Former Chicago Police Sergeant Pleads Guilty to Passing Government Information to Store Clerk in Exchange for Cash Payments
CHICAGO — A former sergeant in the Chicago Police Department pleaded guilty today to charges he took cash payments from a liquor store clerk in exchange for disclosing private government information.
RAY M. RAMIREZ served as a sergeant in the 12th Police District on the city’s Near West Side. Ramirez admitted in a plea agreement that he obtained information from law enforcement databases and passed it to the store clerk in exchange for cash payments of $150 to $200. The information included a criminal background check on a prospective store employee, a vehicle registration check, and a review of police incidents occurring in and around the store.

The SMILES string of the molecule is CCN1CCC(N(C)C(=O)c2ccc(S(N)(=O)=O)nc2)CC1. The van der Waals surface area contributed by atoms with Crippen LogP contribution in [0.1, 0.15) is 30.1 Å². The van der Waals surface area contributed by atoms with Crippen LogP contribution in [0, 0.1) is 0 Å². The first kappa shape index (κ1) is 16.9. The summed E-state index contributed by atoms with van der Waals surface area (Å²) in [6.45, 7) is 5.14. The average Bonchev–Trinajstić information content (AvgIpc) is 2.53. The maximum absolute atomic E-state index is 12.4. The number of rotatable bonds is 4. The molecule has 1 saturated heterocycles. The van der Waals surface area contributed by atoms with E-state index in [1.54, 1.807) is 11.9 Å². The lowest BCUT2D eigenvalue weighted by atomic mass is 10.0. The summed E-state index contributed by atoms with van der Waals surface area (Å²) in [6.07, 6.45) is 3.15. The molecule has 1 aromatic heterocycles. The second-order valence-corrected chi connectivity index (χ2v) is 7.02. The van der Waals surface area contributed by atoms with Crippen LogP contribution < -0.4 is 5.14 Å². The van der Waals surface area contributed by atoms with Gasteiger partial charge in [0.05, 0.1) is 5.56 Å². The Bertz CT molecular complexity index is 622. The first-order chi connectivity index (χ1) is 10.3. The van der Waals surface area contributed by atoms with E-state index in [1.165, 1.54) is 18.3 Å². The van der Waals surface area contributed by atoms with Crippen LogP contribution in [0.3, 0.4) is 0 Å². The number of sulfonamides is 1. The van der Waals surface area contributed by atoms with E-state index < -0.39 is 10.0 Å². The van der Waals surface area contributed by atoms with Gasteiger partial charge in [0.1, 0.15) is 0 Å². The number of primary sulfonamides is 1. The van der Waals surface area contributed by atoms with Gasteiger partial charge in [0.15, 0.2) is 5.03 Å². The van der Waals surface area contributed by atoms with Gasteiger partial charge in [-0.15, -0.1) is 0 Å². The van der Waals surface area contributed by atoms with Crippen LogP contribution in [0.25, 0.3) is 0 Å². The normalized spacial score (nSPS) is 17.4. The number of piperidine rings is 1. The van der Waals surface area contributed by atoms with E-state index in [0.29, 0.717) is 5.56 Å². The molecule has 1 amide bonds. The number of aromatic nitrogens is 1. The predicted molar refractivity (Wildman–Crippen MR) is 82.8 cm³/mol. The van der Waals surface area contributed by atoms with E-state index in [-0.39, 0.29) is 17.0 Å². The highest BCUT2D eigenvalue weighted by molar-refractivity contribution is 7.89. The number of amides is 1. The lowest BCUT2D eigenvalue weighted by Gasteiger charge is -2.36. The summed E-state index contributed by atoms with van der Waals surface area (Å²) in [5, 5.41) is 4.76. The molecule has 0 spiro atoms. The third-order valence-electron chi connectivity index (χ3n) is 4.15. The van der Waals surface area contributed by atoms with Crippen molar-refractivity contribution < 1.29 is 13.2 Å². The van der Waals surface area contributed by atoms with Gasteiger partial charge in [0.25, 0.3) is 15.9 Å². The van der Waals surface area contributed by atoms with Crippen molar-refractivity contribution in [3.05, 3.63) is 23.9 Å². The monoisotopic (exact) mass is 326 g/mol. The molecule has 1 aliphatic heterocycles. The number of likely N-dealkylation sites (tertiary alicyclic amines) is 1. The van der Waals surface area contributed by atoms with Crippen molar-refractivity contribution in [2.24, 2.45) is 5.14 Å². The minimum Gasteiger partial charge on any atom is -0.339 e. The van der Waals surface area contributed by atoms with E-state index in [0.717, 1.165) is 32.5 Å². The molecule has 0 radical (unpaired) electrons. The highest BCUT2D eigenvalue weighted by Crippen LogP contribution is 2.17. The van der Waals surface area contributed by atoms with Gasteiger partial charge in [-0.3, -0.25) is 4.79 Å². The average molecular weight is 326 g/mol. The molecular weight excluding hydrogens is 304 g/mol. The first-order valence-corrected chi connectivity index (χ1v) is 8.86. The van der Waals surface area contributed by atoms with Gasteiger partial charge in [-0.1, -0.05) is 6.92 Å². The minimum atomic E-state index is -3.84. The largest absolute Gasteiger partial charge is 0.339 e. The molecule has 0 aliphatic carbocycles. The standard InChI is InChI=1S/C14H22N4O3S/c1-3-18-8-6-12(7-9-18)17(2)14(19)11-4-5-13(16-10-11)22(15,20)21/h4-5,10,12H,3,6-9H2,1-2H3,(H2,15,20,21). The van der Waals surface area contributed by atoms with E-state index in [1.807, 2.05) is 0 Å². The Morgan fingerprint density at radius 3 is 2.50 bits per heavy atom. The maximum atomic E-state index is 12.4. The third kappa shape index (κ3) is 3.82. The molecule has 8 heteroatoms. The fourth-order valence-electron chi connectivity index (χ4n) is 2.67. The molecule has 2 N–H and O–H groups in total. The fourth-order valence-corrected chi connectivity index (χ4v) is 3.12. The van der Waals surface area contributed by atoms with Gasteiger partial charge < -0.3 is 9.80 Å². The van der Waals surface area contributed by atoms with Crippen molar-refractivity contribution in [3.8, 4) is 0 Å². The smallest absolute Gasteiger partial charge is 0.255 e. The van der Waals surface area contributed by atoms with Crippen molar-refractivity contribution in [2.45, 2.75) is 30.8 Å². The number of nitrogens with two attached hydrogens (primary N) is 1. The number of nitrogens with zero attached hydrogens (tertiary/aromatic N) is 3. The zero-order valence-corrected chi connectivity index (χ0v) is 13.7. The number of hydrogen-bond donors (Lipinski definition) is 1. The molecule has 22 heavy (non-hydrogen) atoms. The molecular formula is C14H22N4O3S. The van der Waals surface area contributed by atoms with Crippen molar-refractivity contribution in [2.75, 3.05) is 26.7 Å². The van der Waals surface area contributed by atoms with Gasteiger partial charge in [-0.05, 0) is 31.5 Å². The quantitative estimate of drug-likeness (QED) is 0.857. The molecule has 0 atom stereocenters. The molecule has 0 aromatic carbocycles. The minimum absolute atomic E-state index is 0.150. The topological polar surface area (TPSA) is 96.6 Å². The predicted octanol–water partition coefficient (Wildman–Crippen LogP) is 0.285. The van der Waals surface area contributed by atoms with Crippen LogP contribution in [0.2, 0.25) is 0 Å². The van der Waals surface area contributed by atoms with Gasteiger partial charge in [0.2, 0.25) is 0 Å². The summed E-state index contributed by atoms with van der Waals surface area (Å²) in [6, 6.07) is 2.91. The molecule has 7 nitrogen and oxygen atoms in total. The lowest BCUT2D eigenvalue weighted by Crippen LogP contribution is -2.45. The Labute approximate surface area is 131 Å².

Ramirez also admitted that he shook down the clerk and other store employees for cash payments ranging from $70 to $200. Ramirez wore his police uniform and was on duty when he demanded the payments, according to the plea agreement.
Ramirez, 52, of Chicago, pleaded guilty to one misdemeanor count of intentionally accessing a Chicago Police Department mobile computer and exceeding his authorized access to obtain information from a department or agency of the United States. He faces a maximum sentence of 12 months in prison, a maximum fine of $100,000, and mandatory restitution. U.S. District Judge Ronald A. Guzman scheduled a sentencing hearing for March 16, 2016, at 10:30 a.m.
The guilty plea was announced by Zachary T. Fardon, United States Attorney for the Northern District of Illinois; and Michael J. Anderson, Special Agent-in-Charge of the Chicago office of the Federal Bureau of Investigation.
The government is represented by Assistant United States Attorney Megan Cunniff Church.